I would not know about the position after that.
Recently, however, I heard about a scheme to resettle the Orang Laut in Johor to an area of land somewhere in Mukim Sungai Tiram. After a decade-long legal battle against trespassers on their land, they have finally accepted to be resettled elsewhere with certain conditions – allocation of an alternative area of land developed as a modern reserve, which will be provided with street-lights and basic amenities such as water and electricity to their homes, ready in five years’ time.
Sounds a fair deal in the circumstances – the best deal for a small community with little political clout versus the might of the real estate developers!
I wish the Sarawak government would offer a similar deal to the people of Rumah Nyutan who were dispossessed after losing a legal battle to a plantation company several years ago.
Lawyers familiar with the cases (Adong and Sagong Tasi) will tell you how the Orang Asli finally resorted to the court of law to get their claims recognised over lands, territories and resources that they have traditionally acquired, owned, occupied or used. In the past, they would have left their fate to the rulers in each state.
Thanks to the decision of the High Court of Australia in 1992 in the case of Mabo 2 (1992), Malaysian judges have one landmark case to look at when determining whether or not the indigenous peoples of Malaysia have legal ownership rights to their lands.
Have the Orang Asli customary rights to land?
Despite the precedent and the fact that under international laws, indigenous peoples (Orang Asli included) hold cultural and property rights, there is still a gap between court decisions and the reality on the ground.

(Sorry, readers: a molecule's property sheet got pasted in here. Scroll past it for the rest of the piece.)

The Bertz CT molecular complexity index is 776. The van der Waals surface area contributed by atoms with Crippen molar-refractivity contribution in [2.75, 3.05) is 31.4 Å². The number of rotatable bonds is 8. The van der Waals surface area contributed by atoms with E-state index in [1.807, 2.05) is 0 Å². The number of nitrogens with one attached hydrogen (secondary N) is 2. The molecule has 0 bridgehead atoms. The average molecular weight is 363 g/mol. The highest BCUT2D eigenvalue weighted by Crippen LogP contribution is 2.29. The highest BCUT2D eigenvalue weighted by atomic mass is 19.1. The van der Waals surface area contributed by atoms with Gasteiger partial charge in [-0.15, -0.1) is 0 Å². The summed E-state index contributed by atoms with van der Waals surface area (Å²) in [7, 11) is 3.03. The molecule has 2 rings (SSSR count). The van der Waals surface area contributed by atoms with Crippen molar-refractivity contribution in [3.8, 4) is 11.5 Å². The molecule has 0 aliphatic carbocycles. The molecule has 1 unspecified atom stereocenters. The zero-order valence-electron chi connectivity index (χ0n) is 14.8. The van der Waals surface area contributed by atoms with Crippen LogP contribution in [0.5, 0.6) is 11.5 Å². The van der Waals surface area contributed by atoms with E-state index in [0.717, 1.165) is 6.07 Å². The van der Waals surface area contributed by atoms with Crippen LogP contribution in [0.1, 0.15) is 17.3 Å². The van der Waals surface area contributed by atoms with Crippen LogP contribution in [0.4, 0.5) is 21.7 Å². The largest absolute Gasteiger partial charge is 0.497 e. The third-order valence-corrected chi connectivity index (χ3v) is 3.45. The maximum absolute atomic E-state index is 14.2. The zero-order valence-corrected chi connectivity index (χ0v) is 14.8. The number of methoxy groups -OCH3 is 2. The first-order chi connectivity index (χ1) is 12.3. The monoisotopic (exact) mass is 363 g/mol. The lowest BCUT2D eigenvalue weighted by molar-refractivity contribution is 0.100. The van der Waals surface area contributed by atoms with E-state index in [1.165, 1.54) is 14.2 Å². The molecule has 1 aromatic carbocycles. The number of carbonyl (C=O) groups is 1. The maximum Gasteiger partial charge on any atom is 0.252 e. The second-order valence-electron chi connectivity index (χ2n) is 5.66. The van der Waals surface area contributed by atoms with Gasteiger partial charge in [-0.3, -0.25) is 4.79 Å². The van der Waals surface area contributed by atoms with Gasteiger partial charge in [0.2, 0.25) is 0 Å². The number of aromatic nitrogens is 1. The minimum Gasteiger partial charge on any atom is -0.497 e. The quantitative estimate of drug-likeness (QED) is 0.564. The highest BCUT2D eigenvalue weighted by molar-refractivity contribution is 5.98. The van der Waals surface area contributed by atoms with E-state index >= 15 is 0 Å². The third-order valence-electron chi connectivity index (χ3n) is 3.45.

Many people may have forgotten about the contribution of the Orang Asli fighting for Malaya during the Emergency. They have heard about the Iban trackers helping the British soldiers defeat the communist guerrillas in Malaya, but many may forget about a similar role of the Senoi Praq. It was Tan Sri Muhammad Ghazali Shafie who had told me how brave the Orang Asli were during the Malayan Emergency. I did not know about this before.
Tan Sri Ghazali was the chairman of the Majlis Perundingan Ekonomi Negara (National Economic Consultative Council, or Mapen), and I was a member of that Council.
Count on your fingers: how many of their leaders are local government councillors, or state legislators, or members of Parliament, or Senators now? I hope the new government of Malaysia would address the gap in terms of development for the voiceless indigenous Malaysians of Peninsular Malaysia. The least the government can do is to improve the Internet access by their students staying in the school hostels.
I am sure the incumbent government is taking notice of the plight of the Orang Asli, judging by the recent statement made by the Prime Minister, Datuk Seri Anwar Ibrahim, to the effect that no minority group in the country would be marginalised in terms of his ‘Malaysia Madani’ (the Malay acronym for ‘SCRIPT’, which stands for sustainability, care and compassion, respect, innovation, prosperity, and trust).
Got the message?